In early October 2017, several news outlets aggregated an article by the Detroit News reporting that a man had been granted joint legal custody of a child who was conceived when he raped a 12-year-old girl in 2008:
A Sanilac County Circuit judge has granted parenting time and joint legal custody of an 8-year-old boy to a convicted sex offender who had allegedly raped the child’s mother nine years earlier.
Christopher Mirasolo, 27, of Brown City was awarded joint legal custody by Judge Gregory S. Ross after DNA testing established paternity of the child, according to the victim’s attorney, Rebecca Kiessling, who was seeking protection under the federal Rape Survivor Child Custody Act.
The case, initially reported on The Steve Gruber Show, a Lansing-based radio program, is believed the first of its kind in Michigan and possibly the nation. According to the victim and Kiessling, it was prompted after the county surveyed the victim regarding child support she had received this past year.
“This is insane,” said Kiessling, who filed objections with Ross. “Nothing has been right about this since it was originally investigated. He was never properly charged and should still be sitting behind bars somewhere, but the system is victimizing my client, who was a child herself when this all happened.”
According to Mirasolo’s attorney Barbara Yockey, the child’s custody came to issue when the victim applied for assistance in the state of Michigan. The case was not even the first of its sort to make national headlines in Detroit after a custodial parent’s pursuit of public assistance triggered a bizarre turn of events; several years earlier, a man was ordered to pay a large sum of back child support to the state — even though paternity tests had determined that the child in question was not his.
Yockey said that Mirasolo had not initiated the request for custody:
“Chris was notified of the paternity matter and an order of filiation was issued by the court saying he had joint legal custody and reasonable visitation privileges,” she said. “He never initiated this. It was something routinely done by the prosecutor’s office when a party makes application for state assistance.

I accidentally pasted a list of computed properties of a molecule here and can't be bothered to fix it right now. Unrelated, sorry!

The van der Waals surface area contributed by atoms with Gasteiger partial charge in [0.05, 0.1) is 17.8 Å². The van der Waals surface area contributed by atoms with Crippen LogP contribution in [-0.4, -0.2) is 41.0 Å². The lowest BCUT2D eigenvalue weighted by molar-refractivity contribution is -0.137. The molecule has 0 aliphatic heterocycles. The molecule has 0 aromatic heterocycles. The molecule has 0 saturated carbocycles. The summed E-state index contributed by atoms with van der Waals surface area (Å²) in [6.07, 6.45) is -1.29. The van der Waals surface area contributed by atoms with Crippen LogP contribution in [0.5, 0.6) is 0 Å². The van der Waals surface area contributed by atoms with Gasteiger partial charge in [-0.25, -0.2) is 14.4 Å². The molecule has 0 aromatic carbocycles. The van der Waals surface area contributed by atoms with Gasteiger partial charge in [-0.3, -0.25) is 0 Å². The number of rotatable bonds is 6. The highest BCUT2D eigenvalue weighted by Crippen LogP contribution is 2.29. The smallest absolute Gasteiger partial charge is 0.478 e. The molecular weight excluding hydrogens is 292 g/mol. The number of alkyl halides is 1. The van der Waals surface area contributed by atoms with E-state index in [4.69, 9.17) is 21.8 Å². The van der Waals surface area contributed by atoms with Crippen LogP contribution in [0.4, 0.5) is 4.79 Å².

“I don’t know what his plans or intentions might be regarding any future relationship with the child,” Yockey said. “This might be something we will have a conversation about, but he has not been served with any other court papers and is not scheduled to be in court.”
The female victim seemed to corroborate Yockey’s assertion about public assistance triggering the disclosures and custody change:“I think this is all crazy,” she [the victim] told The News. “They (officials) never explained anything to me. I was receiving about $260 a month in food stamps for me and my son and health insurance for him. I guess they were trying to see how to get some of the money back.”
According to the Detroit News, Mirasolo kidnapped the victim and her sister and kept them captive for two days before releasing and threatening to kill them if they told anyone. He served only six and a half months in prison and reportedly later went on to sexually assault another victim who was between 13 and 15 years old.
On 17 October 2017, the order was rescinded:
Sanilac County Judge Gregory Ross stressed that he was unaware of Christopher Mirasolo’s two previous criminal sexual conduct convictions — including one concerning the boy’s mother — when he issued the original ruling. The new order grants Mirasolo no parental rights.
“I did not know that the defendant had raped the plaintiff, which resulted in the child being conceived,” Ross wrote in the order. “The question that everyone is asking is, ‘How could a judge do such a thing?’ The answer is that this judge was not aware, did not have knowledge of the fact that the defendant raped the plaintiff, and the child was born as a result.”